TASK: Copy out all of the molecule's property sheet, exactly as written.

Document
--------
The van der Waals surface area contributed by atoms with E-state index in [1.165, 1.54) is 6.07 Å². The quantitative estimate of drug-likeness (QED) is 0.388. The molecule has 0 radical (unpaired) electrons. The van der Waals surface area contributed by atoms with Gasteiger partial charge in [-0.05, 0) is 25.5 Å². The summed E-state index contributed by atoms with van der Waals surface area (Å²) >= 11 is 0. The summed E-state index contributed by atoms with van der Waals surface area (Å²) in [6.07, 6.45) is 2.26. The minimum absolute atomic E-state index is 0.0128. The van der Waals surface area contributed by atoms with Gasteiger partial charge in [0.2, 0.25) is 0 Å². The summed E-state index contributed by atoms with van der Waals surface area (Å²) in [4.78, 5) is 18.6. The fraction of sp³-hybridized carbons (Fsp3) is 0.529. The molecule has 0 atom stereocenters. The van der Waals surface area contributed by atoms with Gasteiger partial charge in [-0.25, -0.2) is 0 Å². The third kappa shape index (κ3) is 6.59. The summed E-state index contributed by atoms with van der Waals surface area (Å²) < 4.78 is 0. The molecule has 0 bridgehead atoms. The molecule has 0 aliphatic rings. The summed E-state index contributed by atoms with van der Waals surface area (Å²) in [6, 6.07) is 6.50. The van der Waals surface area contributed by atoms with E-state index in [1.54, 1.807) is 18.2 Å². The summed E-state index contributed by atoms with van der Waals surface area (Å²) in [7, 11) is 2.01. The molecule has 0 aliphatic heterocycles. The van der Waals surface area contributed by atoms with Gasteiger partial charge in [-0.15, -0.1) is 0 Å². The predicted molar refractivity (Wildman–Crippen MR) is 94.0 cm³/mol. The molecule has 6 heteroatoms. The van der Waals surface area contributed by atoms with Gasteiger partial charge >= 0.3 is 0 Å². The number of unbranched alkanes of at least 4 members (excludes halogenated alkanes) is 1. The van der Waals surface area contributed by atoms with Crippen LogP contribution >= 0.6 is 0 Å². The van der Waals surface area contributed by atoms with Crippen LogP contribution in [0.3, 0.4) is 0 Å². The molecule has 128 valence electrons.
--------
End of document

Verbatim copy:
The van der Waals surface area contributed by atoms with E-state index in [1.165, 1.54) is 6.07 Å². The quantitative estimate of drug-likeness (QED) is 0.388. The molecule has 0 radical (unpaired) electrons. The van der Waals surface area contributed by atoms with Gasteiger partial charge in [-0.05, 0) is 25.5 Å². The summed E-state index contributed by atoms with van der Waals surface area (Å²) >= 11 is 0. The summed E-state index contributed by atoms with van der Waals surface area (Å²) in [6.07, 6.45) is 2.26. The minimum absolute atomic E-state index is 0.0128. The van der Waals surface area contributed by atoms with Gasteiger partial charge in [0.2, 0.25) is 0 Å². The summed E-state index contributed by atoms with van der Waals surface area (Å²) in [4.78, 5) is 18.6. The fraction of sp³-hybridized carbons (Fsp3) is 0.529. The molecule has 0 atom stereocenters. The van der Waals surface area contributed by atoms with Gasteiger partial charge in [-0.25, -0.2) is 0 Å². The third kappa shape index (κ3) is 6.59. The summed E-state index contributed by atoms with van der Waals surface area (Å²) < 4.78 is 0. The molecule has 0 bridgehead atoms. The molecule has 0 aliphatic rings. The summed E-state index contributed by atoms with van der Waals surface area (Å²) in [6, 6.07) is 6.50. The van der Waals surface area contributed by atoms with E-state index in [1.54, 1.807) is 18.2 Å². The summed E-state index contributed by atoms with van der Waals surface area (Å²) in [7, 11) is 2.01. The molecule has 0 aliphatic heterocycles. The van der Waals surface area contributed by atoms with Gasteiger partial charge in [-0.15, -0.1) is 0 Å². The predicted molar refractivity (Wildman–Crippen MR) is 94.0 cm³/mol. The molecule has 6 heteroatoms. The van der Waals surface area contributed by atoms with Gasteiger partial charge >= 0.3 is 0 Å². The number of unbranched alkanes of at least 4 members (excludes halogenated alkanes) is 1. The van der Waals surface area contributed by atoms with Crippen LogP contribution >= 0.6 is 0 Å². The van der Waals surface area contributed by atoms with Crippen LogP contribution in [0.3, 0.4) is 0 Å². The molecule has 128 valence electrons.